Watch for incoming msg.payload

To update the donut chart, we want to look at the incoming Node-RED message, and use its payload to update the donut chart. To do this, we use a watch function at line 37 to look for changes to the scope variable msg, which contains the incoming Node-RED message.

Again, the details of how Angular works is beyond this simple tutorial. A good overview is available on the Angular docs page. Briefly, Angular implements a Model-View-Controller (MVC) in which the model (the data) is separate from the view (the DOM). Controllers (code), Expressions and Directives manipulate the data which dynamically updates the view (the Dom) so you see the changes. The model is managed in a structure referred to as the scope.

So coming back to our example, the code at line 37 tells the template node to look at the scope (all our data) and watch for changes to the variable msg. When msg changes, in this case because a new Node-RED message has arrived, the function then executes (lines 38-48) and simply extracts the new data from the msg.payload and uses it to call the setData() function on the Morris.Donut object (myDonut) which dynamically updates the donut chart.

All of the above is wrapped in a function (lines 18-51) which passes the scope so that it can be accessed using the watch method.


Once you setup the flow, you’ll be able see the new UI element on your dashboard and as the flow triggers a new message the donut chart will update.

We’ve chosen to use a simple external charting library for this example, Morris.js – which is quite simple. However the techniques used here are the same for all external libraries so feel free to replace Morris.js with any of the many other charting libraries out there.

 <link rel="stylesheet" href="https://cdnjs.cloudflare.com/ajax/libs/morris.js/0.5.1/morris.css">
 <script src="https://cdnjs.cloudflare.com/ajax/libs/raphael/2.1.0/raphael-min.js"></script>
 <script src="https://ajax.googleapis.com/ajax/libs/jquery/1.9.0/jquery.min.js"></script>
 <script src="https://cdnjs.cloudflare.com/ajax/libs/morris.js/0.5.1/morris.min.js"></script>

<div id="chart-example" style="height: 250px;"></div>

<h3 align="center">UK power generation by type (in GigaWatt) </h3>


(function(scope) {
 var timer = setInterval(function() { //check that the Morris libs are loaded, if not wait
 if (!window.Morris) return;
 var myData;
 var myDonut = Morris.Donut({
 element: 'chart-example',
 data: [
 {label: "Coal GW", value: 1 },
 {label: "Gas GW", value: 1 },
 {label: "Nuclear GW", value: 1 },
 {label: "Oil GW", value: 1 },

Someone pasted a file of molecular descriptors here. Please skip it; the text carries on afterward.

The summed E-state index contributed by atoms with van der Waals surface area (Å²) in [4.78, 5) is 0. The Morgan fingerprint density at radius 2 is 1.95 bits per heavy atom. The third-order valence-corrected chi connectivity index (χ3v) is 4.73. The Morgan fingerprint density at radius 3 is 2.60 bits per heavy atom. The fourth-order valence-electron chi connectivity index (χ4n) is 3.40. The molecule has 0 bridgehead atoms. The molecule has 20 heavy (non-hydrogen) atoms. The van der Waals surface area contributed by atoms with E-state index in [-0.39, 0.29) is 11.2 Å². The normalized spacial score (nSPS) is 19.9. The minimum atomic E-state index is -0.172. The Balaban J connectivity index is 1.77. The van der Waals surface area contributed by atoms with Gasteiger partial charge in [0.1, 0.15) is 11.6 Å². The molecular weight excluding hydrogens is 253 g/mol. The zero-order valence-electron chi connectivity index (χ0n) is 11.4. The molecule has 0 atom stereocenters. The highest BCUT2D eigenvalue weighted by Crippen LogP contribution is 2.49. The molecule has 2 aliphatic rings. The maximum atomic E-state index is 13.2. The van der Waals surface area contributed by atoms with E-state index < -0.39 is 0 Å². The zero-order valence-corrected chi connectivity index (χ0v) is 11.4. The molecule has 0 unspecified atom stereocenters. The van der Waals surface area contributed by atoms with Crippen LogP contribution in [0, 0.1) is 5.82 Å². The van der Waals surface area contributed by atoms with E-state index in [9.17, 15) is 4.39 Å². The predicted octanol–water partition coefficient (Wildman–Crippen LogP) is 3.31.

{label: "Wind GW", value: 1 }
 scope.$watch('msg', function (msg) { //watch for an incoming NR msg
 if (msg) {
 myData = msg;
 {label: "Coal GW", value: myData.payload.coalPct },
 {label: "Gas GW", value: myData.payload.gasPct },
 {label: "Nuclear GW", value: myData.payload.nucPct },
 {label: "Oil GW", value: myData.payload.oilPct },
 {label: "Wind GW", value: myData.payload.windPct }
 }); //close out the watch 
 }, 100); // close out the setInterval 


About Sense TecnicSense Tecnic Systems Inc have been building IoT applications and services since 2010. We provide these lectures and FRED, cloud hosted Node-RED as a service to the community. We also offer a commercial version to our customers, as well as professional services. Learn more.

Lecture 7: Node-Red dashboards (Part 3)

Example 7.3 Using a simple JavaScript chart library to build a custom dashboard

For our final example of building Dashboards and UIs we’ll use a generic technique we’ve experimented with before. That’s the web service approach that uses a http node to allow us to accept http requests and return web pages. We used this approach in example 1.3 but didn’t explain the details.

Sticking with the openweathermap node, let’s use it to generate a simple JSON structure that we then visualize using the popular Morris.JS chart library (). The library supports 4 basic chart types line charts, area charts, bar charts and the donut chart. We’ll be using the donut chart but the approach is the same for all the chart types.

The flow is shown below and consists of 4 nodes. The first and final nodes are http input and output nodes that work together to listen for HTTP requests and send HTTP responses. This flow listens for a HTTP request from any source, but let’s assume a regular browser here. When it arrives, it queries the weather using your openweathermap nodethen uses a template node to build a HTTP page using the weather data, and passes that to the http output node which sends back the webpage to the browser.

Screen Shot 2016-05-17 at 2.37.43 PM.png

Figure. A simple web server example to graph weather data using a pi chart

Double click on the http input node and configure it with your URL, e.g. /public/weather. Remember, to access it, you will need to use,

https://{user name}.fred.sensetecnic.com/api/public/weather